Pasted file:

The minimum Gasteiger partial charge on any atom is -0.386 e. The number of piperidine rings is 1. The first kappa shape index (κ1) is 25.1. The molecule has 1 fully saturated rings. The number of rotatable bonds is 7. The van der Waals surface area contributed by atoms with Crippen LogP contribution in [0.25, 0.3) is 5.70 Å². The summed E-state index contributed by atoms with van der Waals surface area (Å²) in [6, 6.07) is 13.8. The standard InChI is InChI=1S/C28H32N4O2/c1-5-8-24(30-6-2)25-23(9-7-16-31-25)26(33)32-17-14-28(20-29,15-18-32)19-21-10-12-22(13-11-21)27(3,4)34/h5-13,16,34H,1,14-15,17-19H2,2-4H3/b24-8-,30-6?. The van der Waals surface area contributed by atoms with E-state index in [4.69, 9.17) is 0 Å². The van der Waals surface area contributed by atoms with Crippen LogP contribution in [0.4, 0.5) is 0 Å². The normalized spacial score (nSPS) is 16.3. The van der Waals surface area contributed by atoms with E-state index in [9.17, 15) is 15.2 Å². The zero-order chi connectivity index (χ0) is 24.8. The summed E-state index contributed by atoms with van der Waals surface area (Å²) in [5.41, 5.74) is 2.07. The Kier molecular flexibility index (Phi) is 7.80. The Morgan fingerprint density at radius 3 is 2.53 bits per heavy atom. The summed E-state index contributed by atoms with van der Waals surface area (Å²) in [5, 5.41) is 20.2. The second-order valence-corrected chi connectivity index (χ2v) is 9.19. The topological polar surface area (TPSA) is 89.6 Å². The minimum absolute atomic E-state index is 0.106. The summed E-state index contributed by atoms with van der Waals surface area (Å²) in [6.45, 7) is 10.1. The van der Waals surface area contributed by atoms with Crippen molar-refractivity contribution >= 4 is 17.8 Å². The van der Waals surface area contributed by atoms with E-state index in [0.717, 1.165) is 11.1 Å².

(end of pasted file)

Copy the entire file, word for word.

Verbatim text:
The minimum Gasteiger partial charge on any atom is -0.386 e. The number of piperidine rings is 1. The first kappa shape index (κ1) is 25.1. The molecule has 1 fully saturated rings. The number of rotatable bonds is 7. The van der Waals surface area contributed by atoms with Crippen LogP contribution in [0.25, 0.3) is 5.70 Å². The summed E-state index contributed by atoms with van der Waals surface area (Å²) in [6, 6.07) is 13.8. The standard InChI is InChI=1S/C28H32N4O2/c1-5-8-24(30-6-2)25-23(9-7-16-31-25)26(33)32-17-14-28(20-29,15-18-32)19-21-10-12-22(13-11-21)27(3,4)34/h5-13,16,34H,1,14-15,17-19H2,2-4H3/b24-8-,30-6?. The van der Waals surface area contributed by atoms with E-state index in [4.69, 9.17) is 0 Å². The van der Waals surface area contributed by atoms with Crippen LogP contribution in [0.4, 0.5) is 0 Å². The normalized spacial score (nSPS) is 16.3. The van der Waals surface area contributed by atoms with E-state index in [9.17, 15) is 15.2 Å². The zero-order chi connectivity index (χ0) is 24.8. The summed E-state index contributed by atoms with van der Waals surface area (Å²) in [5.41, 5.74) is 2.07. The Kier molecular flexibility index (Phi) is 7.80. The Morgan fingerprint density at radius 3 is 2.53 bits per heavy atom. The summed E-state index contributed by atoms with van der Waals surface area (Å²) in [5, 5.41) is 20.2. The second-order valence-corrected chi connectivity index (χ2v) is 9.19. The topological polar surface area (TPSA) is 89.6 Å². The minimum absolute atomic E-state index is 0.106. The summed E-state index contributed by atoms with van der Waals surface area (Å²) in [6.45, 7) is 10.1. The van der Waals surface area contributed by atoms with Crippen molar-refractivity contribution >= 4 is 17.8 Å². The van der Waals surface area contributed by atoms with E-state index in [0.717, 1.165) is 11.1 Å².